Reassure your children that they are loved and that you would do anything to keep them safe. They need to hear these words in uncertain times. They may also need to understand and grieve, just like you. Playing a game where you start by asking them to draw pictures of ordinary things and life events, eventually allowing them eventually draw pictures of what they have heard or seen can help them process their feelings.
Watch your children for signs of trauma, such as manic activity followed by periods of sitting and staring into space. If you notice nightmares or unrealistic or unfounded fears, talk to your child, if they do not subside, then seek a qualified mental health professional to assist your child in processing the trauma.
Talk to your children about what happened, reframing the events to help them see that there is still good amidst the evil. I love the precious words of Fred Rogers, who touched on the topic of tragic events in the news in his book “The Mister Rogers Parenting Book,” the last book he worked on before he died in 2003. In fact, his own mother’s words helped him make some sense of tragic events.
“When I was a boy and I would see scary things in the news, my mother would say to me, ‘Look for the helpers. You will always find people who are helping,'” he wrote. “To this day, especially in times of ‘disaster,’ I remember my mother’s words and I am always comforted by realizing that there are still so many helpers – so many caring people in this world.”
I would like to leave you with some more wisdom from Mr. Rogers:
Even if we wanted to, it would be impossible to give our children all the reasons for such things as war, terrorists, abuse, murders, major fires, hurricanes, and earthquakes. If they ask questions, our best answer may be to ask them, “What do you think happened?” If the answer is “I don’t know,” then the simplest reply might be something like, “I’m sad about the news, and I’m worried. But I love you, and I’m here to care for you.”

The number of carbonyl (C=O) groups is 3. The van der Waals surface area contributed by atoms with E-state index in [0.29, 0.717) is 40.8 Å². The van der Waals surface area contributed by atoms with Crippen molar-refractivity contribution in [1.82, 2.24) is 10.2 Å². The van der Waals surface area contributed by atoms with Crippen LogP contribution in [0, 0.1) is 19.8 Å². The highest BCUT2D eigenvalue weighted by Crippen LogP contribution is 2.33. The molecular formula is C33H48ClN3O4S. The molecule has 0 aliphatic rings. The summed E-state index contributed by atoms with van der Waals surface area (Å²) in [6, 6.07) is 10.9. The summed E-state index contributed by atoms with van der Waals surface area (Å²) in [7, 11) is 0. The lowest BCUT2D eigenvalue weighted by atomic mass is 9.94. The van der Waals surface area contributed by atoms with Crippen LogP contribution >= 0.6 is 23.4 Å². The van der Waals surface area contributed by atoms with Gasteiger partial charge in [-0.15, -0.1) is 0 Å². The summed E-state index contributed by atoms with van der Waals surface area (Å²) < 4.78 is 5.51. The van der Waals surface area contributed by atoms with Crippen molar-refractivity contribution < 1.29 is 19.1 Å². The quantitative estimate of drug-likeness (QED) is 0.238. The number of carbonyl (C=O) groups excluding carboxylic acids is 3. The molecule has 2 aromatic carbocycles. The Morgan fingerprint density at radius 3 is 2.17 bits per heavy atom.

If we don’t let children know it’s okay to feel sad and scared, they may think something is wrong with them when they do feel that way. They certainly don’t need to hear all the details of what’s making us sad or scared, but if we can help them accept their own feelings as natural and normal, their feelings will be much more manageable for them.
Angry feelings are part of being human, especially when we feel powerless. One of the most important messages we can give our children is, “It’s okay to be angry, but it’s not okay to hurt ourselves or others.” Besides giving children the right to their anger, we can help them find constructive things to do with their feelings. This way, we’ll be giving them useful tools that will serve them all their life, and help them to become the worlds’ future peacemakers — the world’s future “helpers.”
Carolyn Tucker is a psychotherapist in Atlanta, Buckhead and Conyers who specializes in anxiety and divorce issues. For more information call 770-789-0847 or see www.carolyntuckertherapist.com.